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    Lucid Dreaming: This Is How You Can Control Your Dreams

    Fact #3: Inventions inspired by dreams

    Dreams are responsible for many of the greatest inventions of mankind. A few examples include:

    • The idea for Google -Larry Page
    • Alternating current generator -Tesla
    • DNA’s double helix spiral form -James Watson
    • The sewing machine -Elias Howe
    • Periodic table -Dimitri Mendeleyev

    …and many, many more.

    Fact #4: Premonition dreams

    There are some astounding cases where people actually dreamt about things which happened to them later, in the exact same ways they dreamed about.

    You could say they got a glimpse of the future, or it might have just been coincidence. The fact remains that this is some seriously interesting and bizarre phenomena. Some of the most famous premonition dreams include:

    • Abraham Lincoln dreamt of His Assassination
    • Many of the victims of 9/11 had dreams warning them about the catastrophe
    • Mark Twain’s dream of his brother’s demise
    • 19 verified precognitive dreams about the Titanic catastrophe

    Fact #5: Sleep paralysis

    Hell is real and it is called sleep paralysis. It’s the stuff of true nightmares. I’ve been a sleep paralysis sufferer as a kid and I can attest to how truly horrible it is.

    Two characteristics of sleep paralysis are the inability to move (hence paralysis) and a sense of an extremely evil presence in the room with you. It doesn’t feel like a dream, but 100% real. Studies show that during an attack, sleep paralysis sufferers show an overwhelming amygdala activity. The amygdala is responsible for the “fight or flight” instinct and the emotions of fear, terror and anxiety. Enough said!

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    Fact #6: REM sleep disorder

    In the state of REM (rapid-eye-movement) stage of your sleep your body is normally paralyzed. In rare cases, however, people act out their dreams. These have resulted in broken arms, legs, broken furniture, and in at least one reported case, a house burnt down.

    Fact #7: Sexual dreams

    The very scientifically-named “nocturnal penile tumescence” is a very well documented phenomena. In laymen’s term, it simply means that you get a stiffy while you sleep. Actually, studies indicate that men get up to 20 erections per dream.

    Fact #8: Unbelievable sleepwalkers

      Sleepwalking is a very rare and potentially dangerous sleep disorder. It is an extreme form of REM sleep disorder, and these people don’t just act out their dreams, but go on real adventures at night.

      Lee Hadwin is a nurse by profession, but in his dreams he is an artist. Literally. He “sleepdraws” gorgeous portraits, of which he has no recollection afterwards. Strange sleepwalking “adventures” include:

      • A woman having sex with strangers while sleepwalking
      • A man who drove 22 miles and killed his cousin while sleepwalking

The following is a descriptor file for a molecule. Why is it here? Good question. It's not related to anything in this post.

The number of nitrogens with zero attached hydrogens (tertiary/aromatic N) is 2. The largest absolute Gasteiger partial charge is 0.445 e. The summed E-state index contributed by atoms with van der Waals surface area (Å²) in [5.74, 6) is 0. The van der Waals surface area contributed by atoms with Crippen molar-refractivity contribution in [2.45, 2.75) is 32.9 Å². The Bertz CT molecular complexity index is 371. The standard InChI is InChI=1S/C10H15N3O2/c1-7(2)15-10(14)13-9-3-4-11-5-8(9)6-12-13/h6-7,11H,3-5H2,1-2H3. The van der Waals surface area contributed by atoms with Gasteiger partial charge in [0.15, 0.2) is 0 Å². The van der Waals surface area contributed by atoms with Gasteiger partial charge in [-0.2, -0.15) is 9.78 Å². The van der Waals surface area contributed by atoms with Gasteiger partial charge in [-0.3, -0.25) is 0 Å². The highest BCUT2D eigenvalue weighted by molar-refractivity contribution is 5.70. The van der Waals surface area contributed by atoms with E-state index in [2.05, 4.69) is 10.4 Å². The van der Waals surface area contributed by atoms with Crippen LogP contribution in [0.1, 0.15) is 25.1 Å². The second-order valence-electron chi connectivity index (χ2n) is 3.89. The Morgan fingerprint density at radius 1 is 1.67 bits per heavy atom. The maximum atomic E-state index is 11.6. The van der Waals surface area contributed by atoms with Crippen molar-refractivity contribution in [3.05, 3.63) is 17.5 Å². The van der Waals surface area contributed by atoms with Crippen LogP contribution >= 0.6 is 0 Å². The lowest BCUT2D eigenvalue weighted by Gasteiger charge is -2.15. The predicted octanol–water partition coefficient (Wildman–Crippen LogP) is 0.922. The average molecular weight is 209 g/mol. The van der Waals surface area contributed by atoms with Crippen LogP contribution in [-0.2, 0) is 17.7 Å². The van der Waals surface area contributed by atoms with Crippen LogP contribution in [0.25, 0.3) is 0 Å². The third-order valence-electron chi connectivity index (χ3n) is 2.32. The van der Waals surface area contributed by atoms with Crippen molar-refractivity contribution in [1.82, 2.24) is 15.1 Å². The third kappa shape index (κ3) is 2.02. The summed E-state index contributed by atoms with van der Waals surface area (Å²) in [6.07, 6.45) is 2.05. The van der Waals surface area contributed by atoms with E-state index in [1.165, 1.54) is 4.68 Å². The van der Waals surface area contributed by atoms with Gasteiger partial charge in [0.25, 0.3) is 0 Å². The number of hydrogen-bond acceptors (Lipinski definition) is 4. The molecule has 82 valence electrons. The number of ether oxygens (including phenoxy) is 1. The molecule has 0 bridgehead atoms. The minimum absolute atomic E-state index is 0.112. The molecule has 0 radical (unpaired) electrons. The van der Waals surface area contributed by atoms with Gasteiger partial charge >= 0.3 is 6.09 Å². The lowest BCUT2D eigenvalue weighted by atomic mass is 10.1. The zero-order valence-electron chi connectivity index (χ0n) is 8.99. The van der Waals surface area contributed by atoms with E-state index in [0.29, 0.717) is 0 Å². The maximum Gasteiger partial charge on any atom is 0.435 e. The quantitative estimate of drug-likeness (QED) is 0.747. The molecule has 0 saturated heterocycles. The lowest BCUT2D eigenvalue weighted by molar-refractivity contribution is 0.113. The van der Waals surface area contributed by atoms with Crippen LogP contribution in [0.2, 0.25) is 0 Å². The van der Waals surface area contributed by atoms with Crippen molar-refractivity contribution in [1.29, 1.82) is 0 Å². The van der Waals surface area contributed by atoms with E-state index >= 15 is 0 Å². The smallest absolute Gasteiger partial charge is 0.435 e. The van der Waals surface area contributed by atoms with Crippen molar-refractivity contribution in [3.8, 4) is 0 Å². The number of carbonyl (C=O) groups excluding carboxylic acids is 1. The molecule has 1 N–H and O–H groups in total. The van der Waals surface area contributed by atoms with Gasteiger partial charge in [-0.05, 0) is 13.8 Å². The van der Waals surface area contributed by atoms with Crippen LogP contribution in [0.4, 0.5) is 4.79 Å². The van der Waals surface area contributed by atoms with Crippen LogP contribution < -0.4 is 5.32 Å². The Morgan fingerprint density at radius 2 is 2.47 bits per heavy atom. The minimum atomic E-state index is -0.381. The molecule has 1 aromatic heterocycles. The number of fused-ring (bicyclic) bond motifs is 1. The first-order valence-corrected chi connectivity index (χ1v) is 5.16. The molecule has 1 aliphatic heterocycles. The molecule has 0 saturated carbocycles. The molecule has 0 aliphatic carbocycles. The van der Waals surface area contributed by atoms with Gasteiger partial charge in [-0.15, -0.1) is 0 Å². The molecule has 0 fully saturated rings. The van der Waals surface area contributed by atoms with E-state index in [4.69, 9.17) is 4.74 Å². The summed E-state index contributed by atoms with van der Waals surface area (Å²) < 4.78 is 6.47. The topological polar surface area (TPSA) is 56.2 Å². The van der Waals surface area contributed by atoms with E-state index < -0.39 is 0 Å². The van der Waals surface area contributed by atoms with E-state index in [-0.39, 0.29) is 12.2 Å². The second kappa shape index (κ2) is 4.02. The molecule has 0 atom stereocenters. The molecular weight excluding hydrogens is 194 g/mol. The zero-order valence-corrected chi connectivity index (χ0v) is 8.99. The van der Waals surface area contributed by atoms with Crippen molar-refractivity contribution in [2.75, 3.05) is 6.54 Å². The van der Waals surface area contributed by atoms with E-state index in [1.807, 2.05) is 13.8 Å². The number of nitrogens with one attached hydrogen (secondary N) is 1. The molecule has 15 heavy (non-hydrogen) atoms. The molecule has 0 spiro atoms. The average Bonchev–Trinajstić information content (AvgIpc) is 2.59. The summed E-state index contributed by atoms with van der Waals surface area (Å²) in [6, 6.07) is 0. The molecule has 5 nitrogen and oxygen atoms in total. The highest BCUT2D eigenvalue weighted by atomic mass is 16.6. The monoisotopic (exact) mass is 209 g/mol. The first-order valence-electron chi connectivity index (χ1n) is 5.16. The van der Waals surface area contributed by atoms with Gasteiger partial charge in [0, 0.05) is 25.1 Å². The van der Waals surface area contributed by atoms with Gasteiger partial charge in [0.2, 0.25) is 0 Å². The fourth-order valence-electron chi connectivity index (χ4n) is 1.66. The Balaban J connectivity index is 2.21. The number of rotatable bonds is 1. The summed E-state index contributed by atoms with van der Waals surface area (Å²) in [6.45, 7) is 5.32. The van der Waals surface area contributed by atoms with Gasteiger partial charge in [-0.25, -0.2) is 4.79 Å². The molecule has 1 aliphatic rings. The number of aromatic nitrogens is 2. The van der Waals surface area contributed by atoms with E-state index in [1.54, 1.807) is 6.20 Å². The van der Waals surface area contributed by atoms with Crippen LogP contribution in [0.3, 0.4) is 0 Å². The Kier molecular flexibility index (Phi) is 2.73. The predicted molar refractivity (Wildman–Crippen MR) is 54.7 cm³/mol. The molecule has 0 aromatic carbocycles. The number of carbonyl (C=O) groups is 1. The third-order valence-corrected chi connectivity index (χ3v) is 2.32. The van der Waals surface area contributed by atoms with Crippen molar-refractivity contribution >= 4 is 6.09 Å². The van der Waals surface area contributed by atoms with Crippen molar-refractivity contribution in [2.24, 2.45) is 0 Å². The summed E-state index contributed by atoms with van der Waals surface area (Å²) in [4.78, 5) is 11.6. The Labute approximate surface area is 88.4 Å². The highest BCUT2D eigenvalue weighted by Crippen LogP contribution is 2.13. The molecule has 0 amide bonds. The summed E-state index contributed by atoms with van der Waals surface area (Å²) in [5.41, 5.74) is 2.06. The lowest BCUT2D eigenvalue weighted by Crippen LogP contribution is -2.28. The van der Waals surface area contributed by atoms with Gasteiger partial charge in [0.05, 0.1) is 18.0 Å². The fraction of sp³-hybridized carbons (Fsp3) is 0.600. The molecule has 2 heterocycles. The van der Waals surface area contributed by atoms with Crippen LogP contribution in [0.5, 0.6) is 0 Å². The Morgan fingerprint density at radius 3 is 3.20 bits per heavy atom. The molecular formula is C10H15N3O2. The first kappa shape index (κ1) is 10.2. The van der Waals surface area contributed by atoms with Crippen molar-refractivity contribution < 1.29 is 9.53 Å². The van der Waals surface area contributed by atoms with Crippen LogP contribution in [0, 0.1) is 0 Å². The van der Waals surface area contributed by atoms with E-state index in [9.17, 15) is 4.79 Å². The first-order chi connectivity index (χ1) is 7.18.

• A sleepwalker who walked out of the window from the third floor, and barely survived

      Fact #9: Dream drug

      There are actually people who like dreaming and dreams so much that they never want to wake up. They want to continue on dreaming even during the day, so they take an illegal and extremely potent hallucinogenic drug called Dimethyltryptamine. It is actually only an isolated and synthetic form of the chemical our brains produce naturally during dreaming.

      Fact #10 Dream-catcher

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        The dream-catcher is one of the most well-known Native American symbols. It is a loose web or webs woven around a hoop and decorated with sacred objects meant to protect against nightmares.

        Fact #11: Increased brain activity

        You would associate sleeping with peace and quiet, but actually our brains are more active during sleep than during the day.

        Fact #12: Creativity and dreams

        As we mentioned before, dreams are responsible for inventions, great artworks and are generally just incredibly interesting. They are also “recharging” our creativity.

        Scientists also say that keeping a dream diary helps with creativity.

        In rare cases of REM disorder, people actually don’t dream at all. These people suffer from significantly decreased creativity and perform badly at tasks requiring creative problem solving.

        Fact #13: Pets dream too

          Our animal companions dream as well. Watch a dog or a cat sleep and you can see that they are moving their paws and making noises like they were chasing something. Go get ’em buddy!

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          Fact #14: You always dream—you just don’t remember it

          Many people claim that they don’t dream at all, but that’s not true: we all dream, but up to 60% of people don’t remember their dreams at all.

          Fact #15: Blind people dream too

          Blind people who were not born blind see images in their dreams but people who were born blind don’t see anything at all. They still dream, and their dreams are just as intense and interesting, but they involve the other senses beside sight.

          Fact #16: In your dreams, you only see faces that you already know

            It is proven that in dreams, we can only see faces that we have seen in real life before. So beware: that scary-looking old lady next to you on the bus might as well be in your next nightmare.

            Fact #17: Dreams tend to be negative

            Surprisingly, dreams are more often negative than positive. The three most widely reported emotions felt during dreaming are anger, sadness and fear.

            Fact #18: Multiple dreams per night

            You can have up to seven different dreams per night depending on how many REM cycles you have. We only dream during the REM period of sleep, and the average person dreams one to two hours every night.

            Fact #19: Gender differences

            Interestingly, 70% of all the characters in a man’s dream are other men, but women’s dream contain an equal amount of women and men. Also men’s dreams contain a lot more aggression. Both women and men dream about sexual themes equally often.

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            Fact #20: Not everyone dreams in color

            As much as 12% of people only dream in black and white.

            Featured photo credit: Unsplash via unsplash.com